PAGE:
About Ugo A. Perego

Dr. Ugo A. Perego has a PhD in Genetics and Biomolecular Studies from the University of Pavia in Italy, where he studied under the mentorship of Professor Antonio Torroni, who was part of the team of scientists to first identify genetic diversity among Native American populations in the early 1990s. Dr. Perego was a senior researcher for the Sorenson Molecular Genealogy Foundation for 12 years, where he contributed to the building of one of the world’s largest repositories of combined genealogical and genetic data. He has published and presented extensively on DNA and its application in populations, forensic, ancestry, historical, and genealogical studies. He currently resides in Italy, where he is the director of the Rome Institute Campus and a visiting scientist at the University of Pavia.

The Changing Forms of the Latter-day Saint Sacrament

Abstract: Partaking of bread and water each Sunday is a fundamental part of the theology of the Church of Jesus Christ of Latter-day Saints — a solemn moment in which the mortal Savior’s mission and ministry are remembered and pondered by those who partake individually and as a congregation. This paper explores instructions provided by the Savior himself as found in the Mormon canon of scriptures, together with a review of how this practice has changed over time as part of the LDS Church liturgy. Moreover, the meaning associated with this sacred ordinance is analyzed by way of the Savior’s teachings in ancient scripture through Mormon prophets in modern times, particularly in light of a more recent emphasis shared by the LDS Church leadership. Continue reading

Ugo A. Perego – “All Abraham’s Children: A Genetic Perspective”

This is a presentation by Ugo A. Perego at the 2016 Science & Mormonism Symposium: Body, Brain, Mind & Spirit, which took place on 12 March 2016 in Orem, Utah.

This presentation is also available as an audio podcast, and will be included in the podcast feed. You can listen by pressing the play button or download the podcast below:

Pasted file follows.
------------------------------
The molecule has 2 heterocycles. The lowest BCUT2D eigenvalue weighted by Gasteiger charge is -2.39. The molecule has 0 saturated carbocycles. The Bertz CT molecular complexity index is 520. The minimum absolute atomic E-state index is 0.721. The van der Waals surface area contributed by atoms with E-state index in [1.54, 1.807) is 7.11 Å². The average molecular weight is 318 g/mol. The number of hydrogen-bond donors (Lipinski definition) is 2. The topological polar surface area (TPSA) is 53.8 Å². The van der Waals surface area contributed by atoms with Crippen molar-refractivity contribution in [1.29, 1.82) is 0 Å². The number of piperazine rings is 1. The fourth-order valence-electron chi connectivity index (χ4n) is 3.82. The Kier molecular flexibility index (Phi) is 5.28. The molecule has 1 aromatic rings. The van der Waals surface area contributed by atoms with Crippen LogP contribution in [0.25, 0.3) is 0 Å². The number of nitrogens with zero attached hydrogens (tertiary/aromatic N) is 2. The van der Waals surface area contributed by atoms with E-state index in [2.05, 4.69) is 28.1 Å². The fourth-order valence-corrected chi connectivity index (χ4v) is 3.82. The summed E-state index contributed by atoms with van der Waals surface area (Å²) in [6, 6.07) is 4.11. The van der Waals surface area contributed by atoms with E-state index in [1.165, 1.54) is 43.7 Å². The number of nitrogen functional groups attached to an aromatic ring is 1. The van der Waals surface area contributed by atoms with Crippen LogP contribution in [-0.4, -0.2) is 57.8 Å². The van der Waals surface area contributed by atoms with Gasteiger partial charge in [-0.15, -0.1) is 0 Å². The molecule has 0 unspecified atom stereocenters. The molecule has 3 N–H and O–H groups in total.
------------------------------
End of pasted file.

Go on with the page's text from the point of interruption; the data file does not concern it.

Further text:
Is Decrypting the Genetic Legacy of America’s Indigenous Populations Key to the Historicity of the Book of Mormon?

Abstract: The Book of Mormon claims to be an ancient record containing a summary of a now-disappeared civilization that once lived in the American continent but originated in the Middle East. DNA studies focusing on the ancient migration of world populations support a North-East Asian origin of modern Native American populations arriving through the now-submerged land-bridge that once connected Siberia to Alaska during the last Ice Age, approximately 15,000 years ago. The apparent discrepancy between the Book of Mormon narrative and the published genetic data must be addressed in lieu of generally accepted population genetic principles that are efficient in large-scale population studies, but are somewhat weak and limitative in detecting genetic signals from the introgression of DNA by small groups of outsiders into a large, and well-established population. Therefore, while DNA can definitely provide clues about the ancient history of a people or civilization, it fails to provide conclusive proofs to support or dismiss the Book of Mormon as a true historical narrative. Continue reading